School vaccination regulations provide an opportunity for children who are behind on vaccination in infancy to be vaccinated by school entry. For example, the kindergartners covered in this report were born during 2009–2011. Despite differences in methodologies, when this cohort of children was included in the National Immunization Survey of children aged 19–35 months, their coverage with ≥1 MMR dose was 90.8%, compared with a median of 94.0% who had received ≥2 doses in this assessment during the school 2014–15 school year (9). Appropriate school vaccination coverage assessments at the state and local levels for all kindergartners will be critical to aid in identification of communities at risk for vaccine-preventable disease transmission, where further action could improve vaccination coverage to ensure that more children are able to benefit from the protection offered by vaccines.
1Immunization Services Division, National Center for Immunization and Respiratory Diseases, CDC; 2Carter Consulting, Inc., Atlanta, Georgia; 3Leidos, Atlanta, Georgia.
Corresponding author: Ranee Seither,, 404-639-8693.


  1. Orenstein WA, Hinman AR. The immunization system in the United States—the role of school immunization laws. Vaccine 1999;17(Suppl 3):S19–24.
  2. Omer SB, Enger KS, Moulton LH, Halsey NA, Stokley S, Salmon DA. Geographic clustering of nonmedical exemptions to school immunization requirements and associations with geographic clustering of pertussis. Am J Epidemiol 2008;168:1389–96.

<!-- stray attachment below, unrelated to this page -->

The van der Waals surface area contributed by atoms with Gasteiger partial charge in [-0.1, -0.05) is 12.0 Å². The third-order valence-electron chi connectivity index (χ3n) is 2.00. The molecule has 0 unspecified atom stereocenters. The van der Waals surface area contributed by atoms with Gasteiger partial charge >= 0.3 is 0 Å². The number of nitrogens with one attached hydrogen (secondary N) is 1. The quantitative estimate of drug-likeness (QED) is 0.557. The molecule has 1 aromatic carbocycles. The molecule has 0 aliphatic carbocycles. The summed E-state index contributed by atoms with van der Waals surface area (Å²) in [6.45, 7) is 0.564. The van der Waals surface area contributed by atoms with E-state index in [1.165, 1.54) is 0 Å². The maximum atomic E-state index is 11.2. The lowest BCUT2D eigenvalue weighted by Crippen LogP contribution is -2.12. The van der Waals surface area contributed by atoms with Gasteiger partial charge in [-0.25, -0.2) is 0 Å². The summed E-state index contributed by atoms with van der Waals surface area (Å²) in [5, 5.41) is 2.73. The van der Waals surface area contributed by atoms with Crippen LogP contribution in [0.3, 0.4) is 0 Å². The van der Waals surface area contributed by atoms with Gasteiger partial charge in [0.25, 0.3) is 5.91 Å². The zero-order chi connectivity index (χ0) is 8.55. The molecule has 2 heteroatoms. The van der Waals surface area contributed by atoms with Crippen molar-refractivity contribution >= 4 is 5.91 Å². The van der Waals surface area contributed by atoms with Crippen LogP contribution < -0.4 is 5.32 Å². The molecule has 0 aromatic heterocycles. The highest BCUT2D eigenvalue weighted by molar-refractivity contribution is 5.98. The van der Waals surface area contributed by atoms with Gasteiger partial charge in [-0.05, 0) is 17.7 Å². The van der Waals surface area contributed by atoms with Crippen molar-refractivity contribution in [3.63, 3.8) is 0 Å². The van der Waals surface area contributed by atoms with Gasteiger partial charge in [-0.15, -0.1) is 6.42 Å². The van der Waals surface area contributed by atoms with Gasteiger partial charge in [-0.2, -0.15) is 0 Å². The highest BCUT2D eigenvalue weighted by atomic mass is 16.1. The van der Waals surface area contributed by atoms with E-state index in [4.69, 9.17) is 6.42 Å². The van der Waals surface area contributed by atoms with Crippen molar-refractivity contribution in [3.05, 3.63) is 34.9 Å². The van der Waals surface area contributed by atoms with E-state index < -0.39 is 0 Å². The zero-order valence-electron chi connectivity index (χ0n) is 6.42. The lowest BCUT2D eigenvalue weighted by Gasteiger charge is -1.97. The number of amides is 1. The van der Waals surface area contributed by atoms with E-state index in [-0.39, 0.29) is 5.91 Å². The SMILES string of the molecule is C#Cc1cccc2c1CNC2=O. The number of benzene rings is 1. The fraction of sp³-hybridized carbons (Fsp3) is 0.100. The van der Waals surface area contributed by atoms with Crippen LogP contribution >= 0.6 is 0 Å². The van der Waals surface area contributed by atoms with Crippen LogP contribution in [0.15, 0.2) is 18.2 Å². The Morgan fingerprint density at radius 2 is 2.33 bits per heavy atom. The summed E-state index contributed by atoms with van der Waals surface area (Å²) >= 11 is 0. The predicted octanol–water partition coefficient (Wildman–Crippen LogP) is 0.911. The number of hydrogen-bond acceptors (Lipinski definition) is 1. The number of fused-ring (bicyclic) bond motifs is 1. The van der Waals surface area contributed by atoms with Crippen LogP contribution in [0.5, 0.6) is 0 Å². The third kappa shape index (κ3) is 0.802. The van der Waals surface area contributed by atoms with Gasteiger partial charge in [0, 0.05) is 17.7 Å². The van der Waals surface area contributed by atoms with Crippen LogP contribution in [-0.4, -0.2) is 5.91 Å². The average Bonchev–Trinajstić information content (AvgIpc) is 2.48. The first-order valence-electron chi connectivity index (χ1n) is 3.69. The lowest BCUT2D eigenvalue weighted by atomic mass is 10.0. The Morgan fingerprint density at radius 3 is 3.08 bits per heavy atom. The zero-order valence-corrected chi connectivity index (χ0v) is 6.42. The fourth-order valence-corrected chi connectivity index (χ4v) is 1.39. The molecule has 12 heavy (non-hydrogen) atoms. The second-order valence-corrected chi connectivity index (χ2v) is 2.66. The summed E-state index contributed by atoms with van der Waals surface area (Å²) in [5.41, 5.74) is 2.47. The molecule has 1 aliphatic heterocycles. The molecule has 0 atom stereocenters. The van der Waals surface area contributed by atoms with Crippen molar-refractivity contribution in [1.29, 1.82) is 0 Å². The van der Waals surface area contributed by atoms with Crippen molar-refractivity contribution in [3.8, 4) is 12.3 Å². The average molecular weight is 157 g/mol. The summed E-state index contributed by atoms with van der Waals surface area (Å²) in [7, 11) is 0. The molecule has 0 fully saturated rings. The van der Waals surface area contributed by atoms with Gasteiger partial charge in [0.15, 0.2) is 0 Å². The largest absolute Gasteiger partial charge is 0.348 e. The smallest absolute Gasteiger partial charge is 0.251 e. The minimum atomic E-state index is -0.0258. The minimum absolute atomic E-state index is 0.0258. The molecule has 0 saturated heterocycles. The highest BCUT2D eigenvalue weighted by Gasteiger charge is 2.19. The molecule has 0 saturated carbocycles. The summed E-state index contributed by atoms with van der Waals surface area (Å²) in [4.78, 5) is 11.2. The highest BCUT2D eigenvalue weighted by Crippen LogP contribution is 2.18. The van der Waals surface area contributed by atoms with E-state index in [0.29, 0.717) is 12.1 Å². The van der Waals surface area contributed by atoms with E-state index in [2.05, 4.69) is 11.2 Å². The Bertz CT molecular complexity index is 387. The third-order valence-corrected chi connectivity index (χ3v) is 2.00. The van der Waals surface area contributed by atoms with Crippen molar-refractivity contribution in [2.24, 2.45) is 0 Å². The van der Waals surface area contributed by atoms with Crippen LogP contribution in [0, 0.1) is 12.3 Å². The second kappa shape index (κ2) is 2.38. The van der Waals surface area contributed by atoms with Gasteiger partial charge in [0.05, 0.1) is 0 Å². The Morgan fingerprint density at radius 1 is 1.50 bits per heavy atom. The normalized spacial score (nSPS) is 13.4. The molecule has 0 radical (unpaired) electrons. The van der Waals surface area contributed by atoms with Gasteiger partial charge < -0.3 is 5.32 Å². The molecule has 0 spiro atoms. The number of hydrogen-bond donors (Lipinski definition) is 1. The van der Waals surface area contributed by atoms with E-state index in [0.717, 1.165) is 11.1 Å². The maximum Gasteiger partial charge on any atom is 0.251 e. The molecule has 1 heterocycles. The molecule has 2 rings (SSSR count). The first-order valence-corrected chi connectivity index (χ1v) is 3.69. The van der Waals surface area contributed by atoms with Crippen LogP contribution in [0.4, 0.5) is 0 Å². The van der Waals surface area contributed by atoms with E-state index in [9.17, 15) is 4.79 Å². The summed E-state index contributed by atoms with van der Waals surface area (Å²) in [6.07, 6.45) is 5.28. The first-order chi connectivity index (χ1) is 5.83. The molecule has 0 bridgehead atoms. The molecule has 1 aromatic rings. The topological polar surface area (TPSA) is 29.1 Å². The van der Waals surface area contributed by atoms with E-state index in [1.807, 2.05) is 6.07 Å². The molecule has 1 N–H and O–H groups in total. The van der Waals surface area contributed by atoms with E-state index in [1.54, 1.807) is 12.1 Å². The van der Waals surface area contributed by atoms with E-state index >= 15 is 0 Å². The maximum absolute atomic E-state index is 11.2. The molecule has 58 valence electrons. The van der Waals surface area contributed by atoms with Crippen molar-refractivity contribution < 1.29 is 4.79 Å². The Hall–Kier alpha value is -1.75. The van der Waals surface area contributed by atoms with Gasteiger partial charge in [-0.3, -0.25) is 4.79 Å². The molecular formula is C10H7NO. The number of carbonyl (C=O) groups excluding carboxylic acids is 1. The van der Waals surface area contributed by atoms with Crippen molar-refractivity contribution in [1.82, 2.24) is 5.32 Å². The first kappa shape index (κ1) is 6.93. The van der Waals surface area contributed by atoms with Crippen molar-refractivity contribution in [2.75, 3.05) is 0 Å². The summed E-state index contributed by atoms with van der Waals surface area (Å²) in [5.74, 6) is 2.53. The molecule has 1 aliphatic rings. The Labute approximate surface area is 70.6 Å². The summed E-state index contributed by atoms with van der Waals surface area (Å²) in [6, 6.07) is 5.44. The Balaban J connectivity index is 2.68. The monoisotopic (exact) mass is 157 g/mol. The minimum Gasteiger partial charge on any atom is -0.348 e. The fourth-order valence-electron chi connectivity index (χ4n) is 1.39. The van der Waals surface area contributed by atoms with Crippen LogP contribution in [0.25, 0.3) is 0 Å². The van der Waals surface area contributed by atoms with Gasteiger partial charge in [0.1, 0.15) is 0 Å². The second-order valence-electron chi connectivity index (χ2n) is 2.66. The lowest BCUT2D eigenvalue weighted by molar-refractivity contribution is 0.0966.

3. Fine PEM, Mulholland K. Community immunity. In: Plotkin SA, Orenstein WA, Offit PA, eds. Vaccines. 6th ed. Chapter 71. Philadelphia, PA: Elsevier Inc., 2013:1395–412.
  4. Clemmons NS, Gastanaduy PA, Fiebelkorn AP, Redd SB, Wallace GS. Measles—United States, January 4–April 2, 2015. MMWR Morb Mortal Wkly Rep 2015;64:373–6.
  5. CDC. State school and childcare vaccination laws. Available at
  6. California Department of Public Health. New Law (SB 277) effective in 2016. Available at Web Site Icon.
  7. Burbank A. Shumlin signs bill removing vaccine exemption. Available at Web Site Icon.
  8. Seither R, Masalovich S, Knighton CL, Mellerson J, Singleton JA, Greby SM. Vaccination coverage among children in kindergarten—United States, 2013–14 school year. MMWR Morb Mortal Wkly Rep 2014;63:913–20.
  9. CDC. National, state, and local area vaccination coverage among children aged 19–35 months—United States, 2012. MMWR Morb Mortal Wkly Rep 2013;62:733–40.
  10. Luthy KE, Beckstrand RL, Callister LC, Cahoon S. Reasons parents exempt children from receiving immunizations. J Sch Nurs 2012;28:153–60.